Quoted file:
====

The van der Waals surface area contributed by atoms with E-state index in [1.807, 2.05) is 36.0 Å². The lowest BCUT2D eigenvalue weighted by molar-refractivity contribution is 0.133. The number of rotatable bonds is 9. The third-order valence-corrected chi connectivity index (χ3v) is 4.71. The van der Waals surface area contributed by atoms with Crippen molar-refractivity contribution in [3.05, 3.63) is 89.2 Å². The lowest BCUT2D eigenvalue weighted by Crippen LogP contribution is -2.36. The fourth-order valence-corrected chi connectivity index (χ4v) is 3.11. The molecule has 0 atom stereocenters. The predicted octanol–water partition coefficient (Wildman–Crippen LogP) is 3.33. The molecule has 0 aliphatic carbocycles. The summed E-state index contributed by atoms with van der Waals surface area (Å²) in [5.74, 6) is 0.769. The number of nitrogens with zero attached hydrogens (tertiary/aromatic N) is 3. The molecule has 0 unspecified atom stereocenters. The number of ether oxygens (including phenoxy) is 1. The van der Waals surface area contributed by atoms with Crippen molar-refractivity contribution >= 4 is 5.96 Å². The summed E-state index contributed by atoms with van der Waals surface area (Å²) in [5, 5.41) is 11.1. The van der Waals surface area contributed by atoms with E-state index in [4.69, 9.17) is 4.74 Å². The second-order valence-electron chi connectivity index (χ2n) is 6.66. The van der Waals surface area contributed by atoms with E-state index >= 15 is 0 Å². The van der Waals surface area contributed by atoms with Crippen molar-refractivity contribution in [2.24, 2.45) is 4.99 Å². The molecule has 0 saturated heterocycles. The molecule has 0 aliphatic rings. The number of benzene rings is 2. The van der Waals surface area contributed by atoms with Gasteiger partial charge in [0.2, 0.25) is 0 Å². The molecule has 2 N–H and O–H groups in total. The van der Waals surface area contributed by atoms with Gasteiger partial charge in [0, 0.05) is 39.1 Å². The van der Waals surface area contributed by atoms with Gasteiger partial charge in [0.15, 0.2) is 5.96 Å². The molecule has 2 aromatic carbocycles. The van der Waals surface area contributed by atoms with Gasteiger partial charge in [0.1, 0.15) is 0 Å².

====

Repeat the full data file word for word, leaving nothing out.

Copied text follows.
The van der Waals surface area contributed by atoms with E-state index in [1.807, 2.05) is 36.0 Å². The lowest BCUT2D eigenvalue weighted by molar-refractivity contribution is 0.133. The number of rotatable bonds is 9. The third-order valence-corrected chi connectivity index (χ3v) is 4.71. The van der Waals surface area contributed by atoms with Crippen molar-refractivity contribution in [3.05, 3.63) is 89.2 Å². The lowest BCUT2D eigenvalue weighted by Crippen LogP contribution is -2.36. The fourth-order valence-corrected chi connectivity index (χ4v) is 3.11. The molecule has 0 atom stereocenters. The predicted octanol–water partition coefficient (Wildman–Crippen LogP) is 3.33. The molecule has 0 aliphatic carbocycles. The summed E-state index contributed by atoms with van der Waals surface area (Å²) in [5.74, 6) is 0.769. The number of nitrogens with zero attached hydrogens (tertiary/aromatic N) is 3. The molecule has 0 unspecified atom stereocenters. The number of ether oxygens (including phenoxy) is 1. The van der Waals surface area contributed by atoms with Crippen molar-refractivity contribution >= 4 is 5.96 Å². The summed E-state index contributed by atoms with van der Waals surface area (Å²) in [5, 5.41) is 11.1. The van der Waals surface area contributed by atoms with E-state index in [4.69, 9.17) is 4.74 Å². The second-order valence-electron chi connectivity index (χ2n) is 6.66. The van der Waals surface area contributed by atoms with E-state index >= 15 is 0 Å². The van der Waals surface area contributed by atoms with Crippen molar-refractivity contribution in [2.24, 2.45) is 4.99 Å². The molecule has 0 saturated heterocycles. The molecule has 0 aliphatic rings. The number of benzene rings is 2. The van der Waals surface area contributed by atoms with Gasteiger partial charge in [0.2, 0.25) is 0 Å². The molecule has 2 N–H and O–H groups in total. The van der Waals surface area contributed by atoms with Gasteiger partial charge in [0, 0.05) is 39.1 Å². The van der Waals surface area contributed by atoms with Gasteiger partial charge in [0.15, 0.2) is 5.96 Å². The molecule has 2 aromatic carbocycles. The van der Waals surface area contributed by atoms with Gasteiger partial charge in [0.1, 0.15) is 0 Å².